Scott

What is it about burgundy knitwear that you don’t care for? I gather that you wouldn’t wear a burgundy rollneck or crew on it’s own. What about a burgundy vneck over a shirt?

Scott

I’ve been thinking about dark green knitwear recently, as I don’t own any. This article has refocused my attention on knitwear which I’ve neglected to a certain extent, very helpful.

Peter Hall

Great article. It can be a challenge! I’ve had success with ecru as a colour under tweed-the contrast is pleasing. I also have a v neck (from a small Shetland collective) in fern which has the depth and texture to look attractive and,as a v , gives you the collar to support.

Peter Hall

I realised that as soon as I pressed send😂Here in the Netherlands, the black roll neck is pretty ubiquitous . If not that, it tends to be white. My friends always comment when I turn up in my shades of brown.

Tom

Hi Simon,

Knitwear: Either under a jacket or on its own, button the top button or not?

ajbjasus

I’m definitely in the not buttoned up top button camp in polo shirt, jummy, or worst of all formal shirt with no tie! Voila –

https://www.hitc.com/en-gb/2021/01/19/four-lads-in-jeans-meme/

Anon

Much has been made online of the navy roll neck worn under a brown tweed jacket by Steve McQueen in Bullitt yet it seems a combination you do not favour.

Jan

I also quote like navy under brown – as in your own outfit here: https://www.permanentstyle.com/2019/05/re-introducing-the-dartmoor-polo-collar-sweater.html

As long as the navy is nice and dark

Mbb355

Great post, and interesting point that it’s easier to pair knitwear over a shirt than as a solid color block on its own. I definitely support a cream Dartmoor. I actually considered purchasing the cream Billy polo from Berg and Berg, but ultimately decided against it because I didn’t think the collar would work well under a jacket. Dartmoor collar solves that problem. I will say I don’t care for the polo buttoned all the way up. You lose the “V” shape formed by the unbuttoned collar that frames the face more attractively. And since it looks odd on its own (as you say), it’s unclear to me why it wouldn’t also look odd under a jacket. Both look odd to me for the same reasons. Finally, when you say lighter gray knitwear can be too showy, do you mean something like Luca Faloni’s Dolomiti Grey roll neck? Because I actually find it extremely versatile.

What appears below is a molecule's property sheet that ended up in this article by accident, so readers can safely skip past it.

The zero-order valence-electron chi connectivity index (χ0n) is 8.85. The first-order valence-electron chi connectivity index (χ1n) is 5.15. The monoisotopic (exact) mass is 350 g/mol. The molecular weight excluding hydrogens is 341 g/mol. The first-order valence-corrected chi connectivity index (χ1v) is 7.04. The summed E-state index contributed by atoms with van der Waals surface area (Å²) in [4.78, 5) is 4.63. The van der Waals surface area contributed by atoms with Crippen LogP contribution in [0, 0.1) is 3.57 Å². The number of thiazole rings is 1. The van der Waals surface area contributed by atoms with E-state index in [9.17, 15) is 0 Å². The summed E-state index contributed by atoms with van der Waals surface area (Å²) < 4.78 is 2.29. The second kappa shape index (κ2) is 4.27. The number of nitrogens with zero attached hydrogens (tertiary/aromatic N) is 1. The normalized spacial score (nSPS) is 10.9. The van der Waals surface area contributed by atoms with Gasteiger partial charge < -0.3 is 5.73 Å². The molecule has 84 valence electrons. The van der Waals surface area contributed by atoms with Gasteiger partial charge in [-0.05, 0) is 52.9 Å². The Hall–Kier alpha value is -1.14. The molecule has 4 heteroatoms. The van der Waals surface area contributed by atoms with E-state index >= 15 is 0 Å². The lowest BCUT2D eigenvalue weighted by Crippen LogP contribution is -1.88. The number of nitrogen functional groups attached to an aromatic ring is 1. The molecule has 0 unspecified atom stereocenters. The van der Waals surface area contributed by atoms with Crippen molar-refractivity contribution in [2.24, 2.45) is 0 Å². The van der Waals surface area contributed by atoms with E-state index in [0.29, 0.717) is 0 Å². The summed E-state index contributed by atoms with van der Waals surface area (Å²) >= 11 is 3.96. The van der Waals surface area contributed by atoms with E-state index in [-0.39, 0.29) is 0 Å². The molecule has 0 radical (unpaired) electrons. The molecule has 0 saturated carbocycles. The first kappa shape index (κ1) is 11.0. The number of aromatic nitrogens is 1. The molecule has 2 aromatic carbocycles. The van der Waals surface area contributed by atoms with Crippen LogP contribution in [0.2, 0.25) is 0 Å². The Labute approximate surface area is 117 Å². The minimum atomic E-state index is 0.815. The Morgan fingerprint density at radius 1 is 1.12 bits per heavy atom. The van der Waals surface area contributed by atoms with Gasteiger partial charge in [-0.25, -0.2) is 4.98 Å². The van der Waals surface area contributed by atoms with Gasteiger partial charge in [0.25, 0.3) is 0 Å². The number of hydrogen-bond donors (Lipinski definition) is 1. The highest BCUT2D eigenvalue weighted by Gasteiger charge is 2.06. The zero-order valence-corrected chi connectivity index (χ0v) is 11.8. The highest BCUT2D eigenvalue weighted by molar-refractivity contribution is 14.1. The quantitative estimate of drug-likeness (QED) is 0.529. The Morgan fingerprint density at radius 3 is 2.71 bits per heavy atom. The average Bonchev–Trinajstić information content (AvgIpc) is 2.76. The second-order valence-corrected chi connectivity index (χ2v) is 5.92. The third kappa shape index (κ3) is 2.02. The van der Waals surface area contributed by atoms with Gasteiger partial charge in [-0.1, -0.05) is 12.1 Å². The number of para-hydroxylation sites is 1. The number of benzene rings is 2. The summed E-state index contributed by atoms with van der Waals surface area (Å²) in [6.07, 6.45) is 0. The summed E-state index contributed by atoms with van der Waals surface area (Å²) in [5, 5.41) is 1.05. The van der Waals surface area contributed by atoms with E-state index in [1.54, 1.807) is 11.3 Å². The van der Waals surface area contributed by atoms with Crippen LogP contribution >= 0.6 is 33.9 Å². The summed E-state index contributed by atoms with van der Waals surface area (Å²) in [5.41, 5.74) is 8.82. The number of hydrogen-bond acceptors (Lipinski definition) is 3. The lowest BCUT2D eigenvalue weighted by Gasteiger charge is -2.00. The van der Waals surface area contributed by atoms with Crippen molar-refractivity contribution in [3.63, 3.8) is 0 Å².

Jonathan

Personally I would buy a cream Dartmoor, and actually prefer that to grey. I also really like taupe in knitwear, but have a hard time finding much of it. I think the PS shawl-collar sweater (which I have in cream) would also be fantastic in taupe.

H

Hi Simon, some advice needed. I bought my first chunkier roll neck in November, the Berg & Berg Bernhard Raglan Turtle Neck in Navy. I’ve been wearing it so much over lockdown that I’ve decided I need another and I’m intending to buy the Private White cashmere submariner – but I’m not sure what colour to go with. I know now from experience I would wear the Navy enough to justify owning two, but I’m also contemplating the Ecru. Which do you think would be more useful, a second navy or a first ecru? I hope you don’t mind me attaching the link below for reference.

https://www.privatewhitevc.com/products/the-cashmere-roll-neck?variant=30113445347389

Douglas

Simon what name/style do John Smedley use to describe that very nice brown number?

Scott

Simon, if you can but the Dartmoor in dark brown would be great. As you point out its very hard to find that colour and would fit with the PS ethos of filling a gap in the market, if you can find a supplier……

Christopher

Dear Simon,

great post as usually, even if not all combinations are my favorites.
But the cream PS dartmoore looks fine, but I couldn’t find it in the shop. I guess a lot of readers had the same opinion and it’s already sold out…

James

Adding my vote for a cream Dartmoor! I think a cream works exceptionally well as a background to blues and blacks. And also want to echo another commenter’s request for a return of the navy crew knitwear. Obliged.